Born in Jerez in Mexico in 1888, Ramon Lopez Velarde was one of the great postmodern literary influences on poetry, despite a life cut short by pneumonia. An enigmatic and controversial figure, he is considered by many to be the country’s national poet. Velarde was brought up in an affluent family, his father having forged a career as a lawyer and his mother having inherited land.
Velarde’s early education was conducted from the age of 12 at a seminary in Zacatecas and later at Aguascalientes but he was not a particularly dedicated student. He left at the age of 17 and attempted to follow in his father’s footsteps by becoming a lawyer.
He had already become interested in poetry by this time and worked with some friends to publish a local literary review called Bohemio. Writing under the pen name of Ricardo Wencer Olivares he published a number of early poems but the magazine did not have a very wide circulation.
Velarde headed to the University of San Luis Potosí and was studying law when his father died suddenly, which created financial difficulties for the family. This meant that he had to rely on his uncles for money to carry on studying but eventually received his law degree in 1911.
Throughout this time he continued to collaborate on a number of literary projects and developed a keen interest in modernist poetry, including that of Nervo and Blanco. In 1910 he completed one of his most well-known works, Consecrated Blood, which would not be published until six years later.
With the Mexican Revolution gathering pace, Velarde took up a post as judge in the town of Venado, a responsibility he carried out for almost a year. A fervent supporter of politico Francisco Madero, he headed to Mexico City where he hoped to find a position in government. No posts were available however and Velarde subsequently began working on La Nacion, a Catholic publication, for which he produced essays and poems as well as using his position to attack political figures such as the rebel Zapata.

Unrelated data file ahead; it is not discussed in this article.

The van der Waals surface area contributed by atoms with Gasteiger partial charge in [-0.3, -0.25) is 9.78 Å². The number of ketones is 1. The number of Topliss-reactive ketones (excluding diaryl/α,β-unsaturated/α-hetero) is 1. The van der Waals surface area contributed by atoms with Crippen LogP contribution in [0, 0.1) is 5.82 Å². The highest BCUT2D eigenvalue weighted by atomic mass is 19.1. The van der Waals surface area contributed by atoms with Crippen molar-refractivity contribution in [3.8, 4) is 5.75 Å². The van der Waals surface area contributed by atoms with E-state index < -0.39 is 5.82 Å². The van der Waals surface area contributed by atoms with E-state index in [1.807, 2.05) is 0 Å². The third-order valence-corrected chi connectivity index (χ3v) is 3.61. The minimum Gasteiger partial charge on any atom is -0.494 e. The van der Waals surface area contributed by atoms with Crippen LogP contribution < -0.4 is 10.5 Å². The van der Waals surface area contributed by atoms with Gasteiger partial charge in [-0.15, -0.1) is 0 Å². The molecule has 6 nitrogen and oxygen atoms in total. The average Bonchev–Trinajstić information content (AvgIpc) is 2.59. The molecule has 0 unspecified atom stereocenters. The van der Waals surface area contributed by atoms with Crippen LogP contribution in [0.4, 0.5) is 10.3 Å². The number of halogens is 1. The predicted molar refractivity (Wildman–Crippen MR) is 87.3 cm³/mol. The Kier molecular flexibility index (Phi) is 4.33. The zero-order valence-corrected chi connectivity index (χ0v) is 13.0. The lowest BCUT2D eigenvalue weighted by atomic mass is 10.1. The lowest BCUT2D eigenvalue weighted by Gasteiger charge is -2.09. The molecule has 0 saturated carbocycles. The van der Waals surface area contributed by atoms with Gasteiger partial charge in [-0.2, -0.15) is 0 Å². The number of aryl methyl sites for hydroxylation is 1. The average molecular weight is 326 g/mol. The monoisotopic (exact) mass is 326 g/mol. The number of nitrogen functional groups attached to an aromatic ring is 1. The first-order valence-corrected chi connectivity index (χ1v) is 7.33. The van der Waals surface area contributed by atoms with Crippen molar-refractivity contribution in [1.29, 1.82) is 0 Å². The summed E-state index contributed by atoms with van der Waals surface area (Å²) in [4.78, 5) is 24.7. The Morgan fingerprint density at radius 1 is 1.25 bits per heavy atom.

After briefly leaving Mexico City at the height of the revolution, Velarde returned in 1914 and began to focus more on his own poetry. He published his second collection of poetry, Disquiet, in 1916 after the relative success of Consecrated Blood. His reputation began to grow across Mexico though he did have many critics amongst the political class.
Many of his works were influenced by his unrequited love for Josefa de los Ríos, including one of his earliest poems Fuensanta. Disquiet was written as a response to her death in 1916 and is rightly considered his most important work. During 1920, Velarde worked in journalism and collaborated fellow writer Gonzalez Martinez on Pegaso, a review magazine.
With his star still rising, Velarde caught pneumonia and died suddenly in 1921 at the age of just 33. The Sound of the Heart, his last work, was published almost ten years after his death.